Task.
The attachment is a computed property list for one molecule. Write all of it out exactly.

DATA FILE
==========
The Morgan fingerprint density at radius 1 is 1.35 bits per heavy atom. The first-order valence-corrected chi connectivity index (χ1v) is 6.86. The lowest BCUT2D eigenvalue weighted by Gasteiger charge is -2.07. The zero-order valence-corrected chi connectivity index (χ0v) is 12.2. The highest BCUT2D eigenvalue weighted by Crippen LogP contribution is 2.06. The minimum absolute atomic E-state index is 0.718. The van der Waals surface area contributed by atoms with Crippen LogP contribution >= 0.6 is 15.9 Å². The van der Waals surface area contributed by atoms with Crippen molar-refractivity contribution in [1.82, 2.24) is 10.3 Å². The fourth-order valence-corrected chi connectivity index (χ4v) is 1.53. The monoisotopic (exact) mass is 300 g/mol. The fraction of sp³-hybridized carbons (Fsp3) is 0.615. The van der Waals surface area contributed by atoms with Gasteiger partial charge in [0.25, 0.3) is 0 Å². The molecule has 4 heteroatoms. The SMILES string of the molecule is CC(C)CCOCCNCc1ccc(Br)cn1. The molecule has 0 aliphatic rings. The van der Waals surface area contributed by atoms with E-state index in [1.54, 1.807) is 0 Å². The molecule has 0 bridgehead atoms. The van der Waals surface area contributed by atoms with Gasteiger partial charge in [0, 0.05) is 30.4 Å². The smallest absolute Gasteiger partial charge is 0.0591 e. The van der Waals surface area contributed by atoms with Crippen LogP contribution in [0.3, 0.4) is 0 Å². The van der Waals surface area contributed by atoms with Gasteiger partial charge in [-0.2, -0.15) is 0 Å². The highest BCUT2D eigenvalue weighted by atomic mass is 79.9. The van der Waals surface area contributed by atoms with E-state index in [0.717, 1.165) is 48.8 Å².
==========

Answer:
The Morgan fingerprint density at radius 1 is 1.35 bits per heavy atom. The first-order valence-corrected chi connectivity index (χ1v) is 6.86. The lowest BCUT2D eigenvalue weighted by Gasteiger charge is -2.07. The zero-order valence-corrected chi connectivity index (χ0v) is 12.2. The highest BCUT2D eigenvalue weighted by Crippen LogP contribution is 2.06. The minimum absolute atomic E-state index is 0.718. The van der Waals surface area contributed by atoms with Crippen LogP contribution >= 0.6 is 15.9 Å². The van der Waals surface area contributed by atoms with Crippen molar-refractivity contribution in [1.82, 2.24) is 10.3 Å². The fourth-order valence-corrected chi connectivity index (χ4v) is 1.53. The monoisotopic (exact) mass is 300 g/mol. The fraction of sp³-hybridized carbons (Fsp3) is 0.615. The van der Waals surface area contributed by atoms with Gasteiger partial charge in [0.25, 0.3) is 0 Å². The molecule has 4 heteroatoms. The SMILES string of the molecule is CC(C)CCOCCNCc1ccc(Br)cn1. The molecule has 0 aliphatic rings. The van der Waals surface area contributed by atoms with E-state index in [1.54, 1.807) is 0 Å². The molecule has 0 bridgehead atoms. The van der Waals surface area contributed by atoms with Gasteiger partial charge in [0, 0.05) is 30.4 Å². The smallest absolute Gasteiger partial charge is 0.0591 e. The van der Waals surface area contributed by atoms with Crippen LogP contribution in [0.3, 0.4) is 0 Å². The van der Waals surface area contributed by atoms with Gasteiger partial charge in [-0.2, -0.15) is 0 Å². The highest BCUT2D eigenvalue weighted by atomic mass is 79.9. The van der Waals surface area contributed by atoms with E-state index in [0.717, 1.165) is 48.8 Å².